Simple things can make a difference

Lyle Karasiuk teaches Coun. Blake Edwards some tricks for CPR while Councillors Dennis Nowoselsky and Evert Botha look on. (Peter Lozinski/Daily Herald)

Parkland Ambulance hoping to equip public with skills to deal with an emergency

For this year’s paramedic services week, Lyle Karasiuk of Parkland Ambulance has a very simple message he wants to get across.

If you encounter someone in distress, call 911 but then stop and stay with that person. Maybe you’re the one who can help.

Monday he was at City Hall, giving members of city council a quick demonstration on how to do CPR and how to use an automated external defibrillator (AED). It wasn’t a full certification training session, merely a quick lesson on what to do if someone were to collapse in front of you.

“We’re explaining to council the simple actions of CPR and using an AED. It’s a great opportunity for us to talk to council and to talk to the general public,” he said.

“The importance of it is simply act.”

Often, Karasiuk said, people do call 911 if they see someone in distress. But then they leave the area, which can make it hard to determine what care is needed, or, if someone is having a cardiac episode, can delay lifesaving CPR.

First, Karasiuk said, call 911. But then stay with the person. If they’re not responding, start chest compressions. It will either wake them up or save their life.

“If they’ve had an unconscious episode for some other reason, you’re going to wake them up by physically pushing on their chest,” Karasiuk said.

“But if they’re not awake and are not going to be awake, this will keep them going until the paramedics show up.”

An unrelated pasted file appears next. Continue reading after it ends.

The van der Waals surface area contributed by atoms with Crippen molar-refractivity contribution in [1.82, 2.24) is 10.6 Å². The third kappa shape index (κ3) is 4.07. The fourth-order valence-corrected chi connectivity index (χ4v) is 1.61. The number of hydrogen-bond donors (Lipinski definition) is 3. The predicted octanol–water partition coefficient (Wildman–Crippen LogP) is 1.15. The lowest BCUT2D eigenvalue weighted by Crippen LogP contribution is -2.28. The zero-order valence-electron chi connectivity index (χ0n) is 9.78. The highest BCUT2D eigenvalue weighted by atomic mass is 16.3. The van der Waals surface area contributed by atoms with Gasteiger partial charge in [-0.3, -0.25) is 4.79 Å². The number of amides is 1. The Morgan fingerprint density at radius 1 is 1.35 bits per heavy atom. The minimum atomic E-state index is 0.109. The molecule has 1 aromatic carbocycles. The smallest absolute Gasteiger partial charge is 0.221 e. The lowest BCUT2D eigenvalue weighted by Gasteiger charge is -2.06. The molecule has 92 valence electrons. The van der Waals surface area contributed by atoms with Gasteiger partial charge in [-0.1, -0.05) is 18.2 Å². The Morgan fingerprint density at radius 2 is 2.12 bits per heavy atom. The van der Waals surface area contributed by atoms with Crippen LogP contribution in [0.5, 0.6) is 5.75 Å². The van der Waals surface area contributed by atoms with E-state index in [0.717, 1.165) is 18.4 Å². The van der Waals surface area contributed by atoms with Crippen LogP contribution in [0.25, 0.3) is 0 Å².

The next step would be to get someone to go get an AED. The device will walk you through next steps itself.

“Simple actions are so important,” he said.

“Stopping bleeding, doing CPR and calling for help.”

In a formal training session, Karasiuk would also talk about how to do chest compressions and ventilations with a barrier device. But out and about, without a barrier device, don’t worry about breathing into the person’s nose or mouth. In fact, he said, without a barrier device of some kind, paramedics won’t do those ventilations. What’s more important, he said, is to call for help and to start pushing.

If you do call and stay on the line, dispatchers will guide you through next steps to care for that person, regardless of the medical issue they’re facing.

“We want to make sure when the public does CPR, just find the centre of the chest and push. All it is is just pushing. If you phone and start pushing, that’s all you have to do,” Karasiuk said.

That pushing is about an inch and a half to two inches, or five centimetres. It is a lot of work, and ribs may crack, but as Karasiuk said, it’s better to have a few cracked ribs and live than to have a stopped heart.

“We want people to realize it’s simple,” he said.

“stop the bleeding, start the breathing, start the heart beating. People are either too scared to do it or don’t want to. But little things make a world of difference.”

At the very least, he said, just stop.

“They’ve seen something. They’ve called,” he said.

“They’ve done what we told them to do. They’ve called. But by the time we get them, they haven’t stopped, they’ve continued on their merry way. All we want people to do is stop. It’s not difficult.”

 

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